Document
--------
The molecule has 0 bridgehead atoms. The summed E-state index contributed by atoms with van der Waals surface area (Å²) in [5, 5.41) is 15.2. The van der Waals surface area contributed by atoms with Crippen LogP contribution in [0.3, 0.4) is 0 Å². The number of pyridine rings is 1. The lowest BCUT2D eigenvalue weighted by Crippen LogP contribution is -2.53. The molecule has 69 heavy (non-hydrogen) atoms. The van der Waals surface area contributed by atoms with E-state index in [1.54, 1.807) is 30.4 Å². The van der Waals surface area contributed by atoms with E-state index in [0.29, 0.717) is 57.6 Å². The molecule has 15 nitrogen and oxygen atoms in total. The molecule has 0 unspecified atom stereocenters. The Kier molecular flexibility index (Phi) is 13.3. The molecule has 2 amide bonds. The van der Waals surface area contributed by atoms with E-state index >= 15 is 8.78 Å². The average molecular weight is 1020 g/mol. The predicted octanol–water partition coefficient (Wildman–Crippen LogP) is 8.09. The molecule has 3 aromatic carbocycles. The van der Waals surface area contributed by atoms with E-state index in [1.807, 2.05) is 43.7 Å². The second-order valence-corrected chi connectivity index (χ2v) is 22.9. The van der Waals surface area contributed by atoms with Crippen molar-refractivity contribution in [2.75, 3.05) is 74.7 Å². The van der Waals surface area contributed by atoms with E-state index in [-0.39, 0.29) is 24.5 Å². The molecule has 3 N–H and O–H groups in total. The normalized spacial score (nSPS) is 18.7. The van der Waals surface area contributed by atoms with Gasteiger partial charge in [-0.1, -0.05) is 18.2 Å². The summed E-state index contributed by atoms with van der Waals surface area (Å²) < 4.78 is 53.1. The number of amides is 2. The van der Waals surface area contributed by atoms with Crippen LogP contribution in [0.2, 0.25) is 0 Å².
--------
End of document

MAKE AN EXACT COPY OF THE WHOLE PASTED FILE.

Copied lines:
The molecule has 0 bridgehead atoms. The summed E-state index contributed by atoms with van der Waals surface area (Å²) in [5, 5.41) is 15.2. The van der Waals surface area contributed by atoms with Crippen LogP contribution in [0.3, 0.4) is 0 Å². The number of pyridine rings is 1. The lowest BCUT2D eigenvalue weighted by Crippen LogP contribution is -2.53. The molecule has 69 heavy (non-hydrogen) atoms. The van der Waals surface area contributed by atoms with E-state index in [1.54, 1.807) is 30.4 Å². The van der Waals surface area contributed by atoms with E-state index in [0.29, 0.717) is 57.6 Å². The molecule has 15 nitrogen and oxygen atoms in total. The molecule has 0 unspecified atom stereocenters. The Kier molecular flexibility index (Phi) is 13.3. The molecule has 2 amide bonds. The van der Waals surface area contributed by atoms with E-state index >= 15 is 8.78 Å². The average molecular weight is 1020 g/mol. The predicted octanol–water partition coefficient (Wildman–Crippen LogP) is 8.09. The molecule has 3 aromatic carbocycles. The van der Waals surface area contributed by atoms with E-state index in [1.807, 2.05) is 43.7 Å². The second-order valence-corrected chi connectivity index (χ2v) is 22.9. The van der Waals surface area contributed by atoms with Crippen molar-refractivity contribution in [2.75, 3.05) is 74.7 Å². The van der Waals surface area contributed by atoms with E-state index in [-0.39, 0.29) is 24.5 Å². The molecule has 3 N–H and O–H groups in total. The normalized spacial score (nSPS) is 18.7. The van der Waals surface area contributed by atoms with Gasteiger partial charge in [-0.1, -0.05) is 18.2 Å². The summed E-state index contributed by atoms with van der Waals surface area (Å²) < 4.78 is 53.1. The number of amides is 2. The van der Waals surface area contributed by atoms with Crippen LogP contribution in [0.2, 0.25) is 0 Å².